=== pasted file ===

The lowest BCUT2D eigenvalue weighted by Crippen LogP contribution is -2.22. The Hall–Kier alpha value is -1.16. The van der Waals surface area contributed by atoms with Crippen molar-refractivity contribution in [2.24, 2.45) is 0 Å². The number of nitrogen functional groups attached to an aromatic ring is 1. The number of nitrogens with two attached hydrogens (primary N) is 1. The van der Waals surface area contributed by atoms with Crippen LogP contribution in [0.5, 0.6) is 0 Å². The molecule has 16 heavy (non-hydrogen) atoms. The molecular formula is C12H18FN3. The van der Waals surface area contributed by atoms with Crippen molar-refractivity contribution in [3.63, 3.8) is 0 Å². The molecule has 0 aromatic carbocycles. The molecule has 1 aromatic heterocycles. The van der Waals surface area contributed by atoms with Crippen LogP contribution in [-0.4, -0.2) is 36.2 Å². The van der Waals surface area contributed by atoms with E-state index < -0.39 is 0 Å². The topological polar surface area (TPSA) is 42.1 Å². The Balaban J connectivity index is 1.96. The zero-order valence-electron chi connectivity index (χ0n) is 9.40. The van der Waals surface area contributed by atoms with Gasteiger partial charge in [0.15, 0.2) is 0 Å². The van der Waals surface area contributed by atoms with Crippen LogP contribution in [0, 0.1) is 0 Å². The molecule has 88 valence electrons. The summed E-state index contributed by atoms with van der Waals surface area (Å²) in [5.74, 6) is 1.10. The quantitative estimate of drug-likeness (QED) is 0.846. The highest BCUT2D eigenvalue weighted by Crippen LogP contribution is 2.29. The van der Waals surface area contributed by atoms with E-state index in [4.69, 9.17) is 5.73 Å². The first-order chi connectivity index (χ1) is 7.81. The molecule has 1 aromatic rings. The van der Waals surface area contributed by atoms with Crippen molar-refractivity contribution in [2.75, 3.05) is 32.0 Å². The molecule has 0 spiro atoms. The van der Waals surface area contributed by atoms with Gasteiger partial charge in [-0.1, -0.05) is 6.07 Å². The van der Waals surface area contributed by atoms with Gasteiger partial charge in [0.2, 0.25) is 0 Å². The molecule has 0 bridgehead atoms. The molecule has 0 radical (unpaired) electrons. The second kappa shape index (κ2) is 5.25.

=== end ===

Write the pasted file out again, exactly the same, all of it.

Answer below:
The lowest BCUT2D eigenvalue weighted by Crippen LogP contribution is -2.22. The Hall–Kier alpha value is -1.16. The van der Waals surface area contributed by atoms with Crippen molar-refractivity contribution in [2.24, 2.45) is 0 Å². The number of nitrogen functional groups attached to an aromatic ring is 1. The number of nitrogens with two attached hydrogens (primary N) is 1. The van der Waals surface area contributed by atoms with Crippen LogP contribution in [0.5, 0.6) is 0 Å². The molecule has 16 heavy (non-hydrogen) atoms. The molecular formula is C12H18FN3. The van der Waals surface area contributed by atoms with Crippen molar-refractivity contribution in [3.63, 3.8) is 0 Å². The molecule has 0 aromatic carbocycles. The molecule has 1 aromatic heterocycles. The van der Waals surface area contributed by atoms with Crippen LogP contribution in [-0.4, -0.2) is 36.2 Å². The van der Waals surface area contributed by atoms with E-state index < -0.39 is 0 Å². The topological polar surface area (TPSA) is 42.1 Å². The Balaban J connectivity index is 1.96. The zero-order valence-electron chi connectivity index (χ0n) is 9.40. The van der Waals surface area contributed by atoms with Gasteiger partial charge in [0.15, 0.2) is 0 Å². The van der Waals surface area contributed by atoms with Crippen LogP contribution in [0, 0.1) is 0 Å². The molecule has 88 valence electrons. The summed E-state index contributed by atoms with van der Waals surface area (Å²) in [5.74, 6) is 1.10. The quantitative estimate of drug-likeness (QED) is 0.846. The highest BCUT2D eigenvalue weighted by Crippen LogP contribution is 2.29. The van der Waals surface area contributed by atoms with E-state index in [4.69, 9.17) is 5.73 Å². The first-order chi connectivity index (χ1) is 7.81. The molecule has 1 aromatic rings. The van der Waals surface area contributed by atoms with Crippen molar-refractivity contribution in [2.75, 3.05) is 32.0 Å². The molecule has 0 spiro atoms. The van der Waals surface area contributed by atoms with Gasteiger partial charge in [-0.1, -0.05) is 6.07 Å². The van der Waals surface area contributed by atoms with Gasteiger partial charge in [0.2, 0.25) is 0 Å². The molecule has 0 bridgehead atoms. The molecule has 0 radical (unpaired) electrons. The second kappa shape index (κ2) is 5.25.